(503) 228-6372
Artistic buttons in sterling silver, pewter, porcelain, and other materials, plus ribbons, trims, patterns, embroidery threads, etc.

Lorie comments: I like The Button Emporium... not exactly "gothic", but they have good selection of different stuff and they do have Halloween buttons which aren't too cutesy.

Calontir Trim
c/o Steve Boyd
P.O. Box 10-5745
Jefferson City, MO 65110, US
Wide variety of trimmings.

Display & Costume
PO. Box 75209
Seattle, WA 98125, US
Phone: (888) 562-4810
Fax: (206) 368-6870
Costume supplies (makeup, wigs, hats, feathers, trims, accessories), ready-made costumes, tiaras, gloves, unusual fabrics, artificial flowers, ribbon, party supplies, seasonal decorating items, plus a huge year-round Christmas section.

Ice Princess comments: Really good resource for costumey, decorating, and bridal stuff. Prices aren't great (especially on party supplies), but aren't horrible either. The Christmas Warehouse has *tons* of light strings, in many interesting colors and configurations. The staff is helpful, generally friendly, and usually fun.

309 Lorne Avenue East
RR #3, Stratford, Ontario
Canada N5A 6S4
Phone: (519) 275-2374
Fax: (888) 508-7337
Wide selection of corset fabrics and hardware, plus other costume-making supplies.

Trystan comments: I've ordered a variety of corset-making hardware from Farthingales and had great customer service, swift shipping, and quality items. Great for US buyers 'cause of the exchange rate!

MacCulloch & Wallis Limited
25 - 26 Dering Street
London, W1R 0BH, UK
Phone: 0171 629 0311
Fax: 0171 491 2481
macculloch@psilink.co.uk Fabrics, millinery supplies, corset boning, etc.

Mendels/Far Out Fabrics
1556 Haight St.
San Francisco, CA 94117, US
Phone: (415) 621-1287
Fax: (415) 621-6587
Unusual fabric, button, and art-supply store.

Trystan comments: They have some unusual buttons, not explicitly goth, but a number of unusual pewter and cloth designs. You might also call them, 'cause I know I've seen great stuff in their store that isn't online.

Pillaged Village
274 Cora Drive
Carlisle, OH 45005-3223, US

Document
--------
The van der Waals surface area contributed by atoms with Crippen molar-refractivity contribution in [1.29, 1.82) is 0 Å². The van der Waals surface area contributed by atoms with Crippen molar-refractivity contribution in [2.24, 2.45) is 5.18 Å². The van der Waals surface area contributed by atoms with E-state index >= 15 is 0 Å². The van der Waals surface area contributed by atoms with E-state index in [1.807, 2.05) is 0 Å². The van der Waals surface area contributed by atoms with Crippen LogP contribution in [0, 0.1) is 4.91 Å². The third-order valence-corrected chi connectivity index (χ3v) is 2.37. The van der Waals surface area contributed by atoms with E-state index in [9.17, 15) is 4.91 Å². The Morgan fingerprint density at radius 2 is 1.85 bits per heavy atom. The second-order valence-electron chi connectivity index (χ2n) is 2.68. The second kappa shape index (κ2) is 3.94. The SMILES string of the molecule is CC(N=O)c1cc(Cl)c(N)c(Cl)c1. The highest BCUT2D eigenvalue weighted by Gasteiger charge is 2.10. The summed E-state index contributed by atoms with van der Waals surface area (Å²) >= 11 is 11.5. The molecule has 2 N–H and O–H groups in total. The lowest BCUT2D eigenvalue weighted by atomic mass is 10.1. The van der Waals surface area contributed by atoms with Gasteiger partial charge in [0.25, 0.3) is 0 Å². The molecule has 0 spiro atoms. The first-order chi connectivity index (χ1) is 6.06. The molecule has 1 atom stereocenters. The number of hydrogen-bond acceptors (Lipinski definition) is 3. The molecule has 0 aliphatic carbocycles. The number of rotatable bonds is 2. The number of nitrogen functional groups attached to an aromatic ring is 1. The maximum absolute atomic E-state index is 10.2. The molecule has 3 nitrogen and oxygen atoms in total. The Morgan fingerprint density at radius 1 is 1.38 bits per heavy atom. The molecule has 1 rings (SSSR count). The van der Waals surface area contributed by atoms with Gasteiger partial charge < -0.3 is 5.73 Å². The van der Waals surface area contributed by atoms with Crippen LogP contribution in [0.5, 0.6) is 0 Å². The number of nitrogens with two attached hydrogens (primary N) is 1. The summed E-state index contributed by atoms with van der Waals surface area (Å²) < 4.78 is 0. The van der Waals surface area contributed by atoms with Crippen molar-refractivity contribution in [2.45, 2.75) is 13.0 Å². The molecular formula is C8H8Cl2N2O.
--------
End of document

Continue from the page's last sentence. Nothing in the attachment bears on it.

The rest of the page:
(877) 793-1066 or (937) 855-4555
Sewing patterns, trims, buttons, clasps, books, etc., for historical recreationists.

Ronda comments: My vote for favorite trim company is Pillaged Village. Great folks and the trim is wonderful!

Richard the Thread
8320 Melrose Ave.
Los Angeles, CA 90069, US
(323) 852-4997
Corset hardware, theatrical supplies, and historical costume patterns.

Yosa comments: I placed my first order from them, and had my nice long 16" busks in a weeks time, and for less than I have been able to find them elsewhere. I did not get a catalog, which they offered, but for the good service, I will forgive them. Here is the rundown of the prices for busks -- 12" busk for $12.95, 16" busk for $13.95. This compared to Greenburg and Hammer, who has 12" busks for about $16, and no 16" busks at all. I am a happy costumer now, and they have black grommets by the gross for $8 (the good kind that have two halves and need a grommet setter). Now, I do not know if they were nice because I placed a big order, or because I was ordering for a business, but regardless, I am very pleased with the service and the prices.

ratty comments: i've made many a corset and www.richardthethread.com has the cheapest busks -- about $4! amazon drygoods are 3 times that! they also have decent priced steel boning and grommets -- plus fun additions like lil marabou trims and things! wheee!

Vogue Fabrics
(847) 864-9600
Fabric store.

Lady Bathory comments: Vogue fabrics has a complimentary swatch service by mail. You can talk to a customer service rep, explain your project and the kind of fabric you're looking for (i.e., "I'm looking for colors of heavyweight cotton velvet suitable for a frock coat" or "I'd like samples of black brocades and jacquards in natural fibers like linen and rayon") and they will send you swatches of what they have available. You can then mail-order from the swatchcard and your order will go out usually on the day you call it in.

Don't ask for an assload all at once, tho'; they have several thousand pieces in stock or formal/designer fabrics alone. If you call and ask for swatches of "all your black silks," the salesperson will laugh at you. Be as specific as possible ("blouse-weight black silks w/a novelty weave," "all brocades w/a metal-fiber element," or "shades of burgundy in dupioni, noile, and silk suiting") for best results.

BTW, Vogue stocks PVC in black, white, red, silver, gold, and occasionally pearlescent white at $12.99/yd.